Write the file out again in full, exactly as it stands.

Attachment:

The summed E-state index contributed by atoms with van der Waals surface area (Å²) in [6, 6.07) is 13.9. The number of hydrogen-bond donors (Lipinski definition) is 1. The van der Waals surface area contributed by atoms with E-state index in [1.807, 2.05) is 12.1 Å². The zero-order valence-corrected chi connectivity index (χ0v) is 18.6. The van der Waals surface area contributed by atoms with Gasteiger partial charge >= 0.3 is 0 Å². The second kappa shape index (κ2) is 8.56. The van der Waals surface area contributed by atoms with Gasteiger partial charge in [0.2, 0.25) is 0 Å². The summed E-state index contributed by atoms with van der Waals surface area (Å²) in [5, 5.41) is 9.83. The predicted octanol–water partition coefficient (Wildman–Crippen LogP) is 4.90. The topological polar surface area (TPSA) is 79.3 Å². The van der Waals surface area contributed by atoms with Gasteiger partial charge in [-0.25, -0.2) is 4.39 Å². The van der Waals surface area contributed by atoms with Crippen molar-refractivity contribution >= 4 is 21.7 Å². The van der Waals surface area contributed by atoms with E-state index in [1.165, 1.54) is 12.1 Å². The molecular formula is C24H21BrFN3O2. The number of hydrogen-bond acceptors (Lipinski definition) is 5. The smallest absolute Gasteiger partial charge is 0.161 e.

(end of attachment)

The summed E-state index contributed by atoms with van der Waals surface area (Å²) in [6, 6.07) is 13.9. The number of hydrogen-bond donors (Lipinski definition) is 1. The van der Waals surface area contributed by atoms with E-state index in [1.807, 2.05) is 12.1 Å². The zero-order valence-corrected chi connectivity index (χ0v) is 18.6. The van der Waals surface area contributed by atoms with Gasteiger partial charge >= 0.3 is 0 Å². The second kappa shape index (κ2) is 8.56. The van der Waals surface area contributed by atoms with Gasteiger partial charge in [0.2, 0.25) is 0 Å². The summed E-state index contributed by atoms with van der Waals surface area (Å²) in [5, 5.41) is 9.83. The predicted octanol–water partition coefficient (Wildman–Crippen LogP) is 4.90. The topological polar surface area (TPSA) is 79.3 Å². The van der Waals surface area contributed by atoms with Gasteiger partial charge in [-0.25, -0.2) is 4.39 Å². The van der Waals surface area contributed by atoms with Crippen molar-refractivity contribution >= 4 is 21.7 Å². The van der Waals surface area contributed by atoms with E-state index in [1.165, 1.54) is 12.1 Å². The molecular formula is C24H21BrFN3O2. The number of hydrogen-bond acceptors (Lipinski definition) is 5. The smallest absolute Gasteiger partial charge is 0.161 e.